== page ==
icu-capacity-drops-to-0%-in-southern-california-region-as-coronavirus-cases-soar

Available intensive care unit capacity dwindled to zero precent in Southern California Thursday as the state faces a coronavirus crisis that seems to get worse by the day.

The state released the following ICU capacity figures by region early Thursday afternoon. They reflect the dire situation in the nation’s most populous state, where more than 16,000 patients are hospitalized with COVID-19 in California. That’s nearly triple from the number one month ago.

  • Bay Area: 13.1%
  • Greater Sacramento Region: 11.3%
  • Northern California: 25.8%
  • San Joaquin Valley: 0.7%
  • Southern California: 0.0% 

The Southern California region includes Imperial, Inyo, Los Angeles, Mono, Orange, Riverside, San Bernardino, San Diego, San Luis Obispo, Santa Barbara and Ventura counties.

The 0% figure, though alarming, does not necessarily mean there are no iCU beds available in the large Southern California region. The state adjusts the percentage downward if counties have a higher-than-expected ratio of COVID-19 patients occupying ICU spaces. It’s a number that frequently changes as new patients are admitted or stabilized, no longer requiring the level of treatment delivered in an ICU.

The state provides daily updates on ICU capacity, a figure that declined to 0% Thursday from 0.5% on Wednesday. More than 50% of the state’s ICU capacity is filled with COVID-19 patients, according to the state’s latest figures — a sign that the surge in cases is taking a toll on California’s health care system.

The state is averaging more than 35,000 new cases per day. About 12 percent of them (4,200) end up in hospitals, according to health officials. 

On Thursday, California reported 52,000 new cases in a single day. That’s about equal to what the nation was averaging in mid-October. A record 379 deaths also were reported Thursday — another single-day record.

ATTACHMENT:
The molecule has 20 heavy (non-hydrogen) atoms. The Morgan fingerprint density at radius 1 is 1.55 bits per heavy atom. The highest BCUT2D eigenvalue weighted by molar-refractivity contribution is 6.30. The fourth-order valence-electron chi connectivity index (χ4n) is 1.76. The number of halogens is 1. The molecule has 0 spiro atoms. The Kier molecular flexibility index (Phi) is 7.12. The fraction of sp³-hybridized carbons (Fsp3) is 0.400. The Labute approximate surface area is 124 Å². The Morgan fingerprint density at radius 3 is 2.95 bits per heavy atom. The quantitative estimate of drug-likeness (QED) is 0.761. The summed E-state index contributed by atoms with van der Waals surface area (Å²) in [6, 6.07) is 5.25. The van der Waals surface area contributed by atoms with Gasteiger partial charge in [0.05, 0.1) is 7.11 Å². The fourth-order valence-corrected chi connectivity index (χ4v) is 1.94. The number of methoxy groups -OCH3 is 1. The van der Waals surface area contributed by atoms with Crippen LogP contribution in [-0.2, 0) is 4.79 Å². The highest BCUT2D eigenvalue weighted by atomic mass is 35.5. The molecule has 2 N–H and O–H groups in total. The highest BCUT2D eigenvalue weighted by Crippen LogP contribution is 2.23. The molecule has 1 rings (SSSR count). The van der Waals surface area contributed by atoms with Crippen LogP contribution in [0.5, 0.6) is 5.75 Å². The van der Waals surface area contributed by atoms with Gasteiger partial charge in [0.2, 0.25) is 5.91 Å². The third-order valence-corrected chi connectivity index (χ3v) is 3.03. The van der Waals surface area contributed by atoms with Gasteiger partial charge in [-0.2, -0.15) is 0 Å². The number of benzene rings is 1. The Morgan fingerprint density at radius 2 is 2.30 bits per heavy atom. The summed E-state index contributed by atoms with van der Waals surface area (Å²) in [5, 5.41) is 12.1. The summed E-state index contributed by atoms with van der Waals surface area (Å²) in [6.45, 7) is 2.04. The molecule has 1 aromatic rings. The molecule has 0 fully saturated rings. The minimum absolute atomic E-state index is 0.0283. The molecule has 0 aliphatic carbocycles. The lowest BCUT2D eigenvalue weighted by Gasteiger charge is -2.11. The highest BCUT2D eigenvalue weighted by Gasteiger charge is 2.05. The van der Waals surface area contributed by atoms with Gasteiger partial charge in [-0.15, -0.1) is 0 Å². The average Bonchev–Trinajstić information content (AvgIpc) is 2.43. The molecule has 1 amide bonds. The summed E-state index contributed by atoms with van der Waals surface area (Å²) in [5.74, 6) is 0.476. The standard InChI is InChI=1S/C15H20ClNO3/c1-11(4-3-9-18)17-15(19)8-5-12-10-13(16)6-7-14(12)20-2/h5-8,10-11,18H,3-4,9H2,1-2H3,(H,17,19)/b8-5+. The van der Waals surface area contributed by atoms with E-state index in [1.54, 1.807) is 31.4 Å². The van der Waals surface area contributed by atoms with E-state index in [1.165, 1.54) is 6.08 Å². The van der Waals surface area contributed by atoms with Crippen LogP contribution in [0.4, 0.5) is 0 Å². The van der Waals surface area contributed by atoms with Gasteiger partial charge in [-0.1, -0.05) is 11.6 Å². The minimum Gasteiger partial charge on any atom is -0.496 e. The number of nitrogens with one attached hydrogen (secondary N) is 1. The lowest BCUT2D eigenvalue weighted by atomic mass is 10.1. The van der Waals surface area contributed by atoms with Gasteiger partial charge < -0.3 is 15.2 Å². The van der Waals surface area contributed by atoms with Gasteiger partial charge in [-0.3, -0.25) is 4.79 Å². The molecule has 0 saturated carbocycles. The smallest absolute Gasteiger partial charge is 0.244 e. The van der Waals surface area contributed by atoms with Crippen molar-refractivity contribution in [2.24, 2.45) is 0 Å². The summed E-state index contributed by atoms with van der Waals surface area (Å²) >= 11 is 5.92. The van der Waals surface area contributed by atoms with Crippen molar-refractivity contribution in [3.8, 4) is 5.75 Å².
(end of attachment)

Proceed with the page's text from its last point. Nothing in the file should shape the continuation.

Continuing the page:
At St. Mary Medical Center in Southern California’s Apple Valley, patients are triaged outside in tents, and the hospital put up temporary walls in its lobby to make more room to treat those with COVID-19. Patients are also being treated in the halls on gurneys or chairs, sometimes for days, because there is nowhere else to put them, said Randall Castillo, the hospital’s chief executive.

Dr. Nasim Afsar, chief operating officer at UCI Health in Orange County, described an unrelenting churn of patients, many of them left to wait in the ER until a bed elsewhere in the hospital opens up.

“Every day we work through and we discharge the appropriate number of people, and by the next day all of those beds are again filled up,” she said. “Where the bottleneck is is the large number of patients who come to the emergency room and need to be admitted and there’s not a bed for them.”

How Coronavirus Has Grown in Each State — in 1 Chart

This chart shows the cumulative number of cases per state by number of days since the 50th case.

Source: The COVID Tracking Project
Credit: Amy O’Kruk/NBC

Dr. Denise Whitfield, an emergency room physician at Harbor-UCLA Medical Center, said ambulance crews are left waiting around for patients to be seen.

“Over the last nine months that we’ve been dealing with this COVID pandemic, I can say that it’s been the worst that I’ve seen things in terms of looking at our capacity to care for our patients,” she said.

Authorities plan to construct field hospitals in multiple locations in the state, with three set to go up in Orange County.

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By Richard Moran

Richard Moran loves to write about sports with the Golden State Online. Before that, he worked as a senior writer at ESPN. Richard grew up in San Diego and graduated from the University of San Diego in 2004, after which he worked as an editor for five years.

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